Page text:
Author + information
- Received October 19, 1989
- Revision received February 28, 1990
- Accepted March 16, 1990
- Published online September 1, 1990.
- ↵∗Address for reprints: David A. Kass, MD, Carnegie 565B, The Johns Hopkins Hospital, 600 North Wolfe Street, Baltimore, Maryland 21205.
Pressure-volume relation analysis was used to independently quantify changes in ventricular contractile performance and vascular loading in intact anesthetized dogs before and after a single bolus of intravenous amrinone. Ventricular systolic property changes were characterized by the end-systolic elastance (Ees = slope of the end-systolic pressure-volume relation) and arterial properties by the effective arterial elastance (Ea = end-systolic pressure/stroke volume ratio). Pressure-volume data were obtained by the conductance catheter technique with loading varied by transient inferior vena cava occlusion.
Amrinone induced a 27% increase in ejection fraction at 10 min (from 44% to 56%) as a result of both a significant rise in contractility (mean Ees 4 ± 2 to 6± 3 mm Hg/ml, p < 0.001) and simultaneous reduction in arterial loading (Ea reduction from 6 ± 2 mm Hg/ml to 5 mm Hg/ml, p < 0.001). Over the subsequent 30 min, Ea revealed a significant recovery toward baseline, whereas Ees was less altered. Mean percent changes (%Δ) in both variables were linearly correlated: %ΔEa = −1.6 × %ΔEes + 3.1, r = 0.96, p < 0.001.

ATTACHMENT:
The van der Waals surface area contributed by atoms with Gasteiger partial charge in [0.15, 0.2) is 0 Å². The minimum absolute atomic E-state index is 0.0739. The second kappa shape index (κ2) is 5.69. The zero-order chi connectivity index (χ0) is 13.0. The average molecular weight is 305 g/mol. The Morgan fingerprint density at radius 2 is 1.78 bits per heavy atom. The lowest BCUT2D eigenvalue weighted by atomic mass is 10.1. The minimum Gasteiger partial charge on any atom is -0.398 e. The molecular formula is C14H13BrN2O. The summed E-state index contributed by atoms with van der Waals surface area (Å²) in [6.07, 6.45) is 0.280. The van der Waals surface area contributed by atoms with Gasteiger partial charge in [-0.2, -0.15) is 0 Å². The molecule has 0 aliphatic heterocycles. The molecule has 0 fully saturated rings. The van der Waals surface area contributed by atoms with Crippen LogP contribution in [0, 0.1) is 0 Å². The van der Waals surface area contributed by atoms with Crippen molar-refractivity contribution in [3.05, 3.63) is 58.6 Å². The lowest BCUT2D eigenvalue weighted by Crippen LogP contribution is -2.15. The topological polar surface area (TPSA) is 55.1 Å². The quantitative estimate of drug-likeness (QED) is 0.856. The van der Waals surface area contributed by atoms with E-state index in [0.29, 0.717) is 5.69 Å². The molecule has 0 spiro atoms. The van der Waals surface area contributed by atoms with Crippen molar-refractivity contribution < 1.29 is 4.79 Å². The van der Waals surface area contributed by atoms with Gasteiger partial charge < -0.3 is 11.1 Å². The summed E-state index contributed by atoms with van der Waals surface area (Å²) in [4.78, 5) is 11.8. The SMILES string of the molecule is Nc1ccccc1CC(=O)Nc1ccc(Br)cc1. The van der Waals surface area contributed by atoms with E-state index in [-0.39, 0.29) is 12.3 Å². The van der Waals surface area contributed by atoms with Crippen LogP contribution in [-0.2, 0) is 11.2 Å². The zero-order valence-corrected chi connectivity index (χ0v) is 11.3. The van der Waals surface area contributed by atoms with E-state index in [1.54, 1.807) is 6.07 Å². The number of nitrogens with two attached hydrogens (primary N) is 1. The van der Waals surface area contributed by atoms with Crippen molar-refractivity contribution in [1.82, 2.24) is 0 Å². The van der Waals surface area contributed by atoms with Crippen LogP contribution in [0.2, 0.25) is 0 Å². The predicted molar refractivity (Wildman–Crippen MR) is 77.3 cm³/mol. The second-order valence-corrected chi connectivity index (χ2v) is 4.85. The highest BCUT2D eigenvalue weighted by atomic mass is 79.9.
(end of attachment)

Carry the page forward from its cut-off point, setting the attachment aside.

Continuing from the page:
In addition to separating ventricular from vascular property changes, the pressure-volume coupling framework was used to predict net pump performance (ejection fraction). Model predictions showed good agreement with experimental data. Thus, pressure-volume relations can be used to separately quantitate simultaneous changes in ventricular and vascular loading properties in vivo produced by pharmacologic agents with complex actions. Use of this approach in drug testing in humans should simplify data interpretation regarding mechanisms of action in specific clinical settings.
↵1 Dr. Kass is a recipient of Physician Scientist Award HL01820-04 from the National Institutes of Health.
☆ This study was supported by Research Grants HL-133385 and HL-33243 from the National Institutes of Health, Bethesda, Maryland.
- Received October 19, 1989.
- Revision received February 28, 1990.
- Accepted March 16, 1990.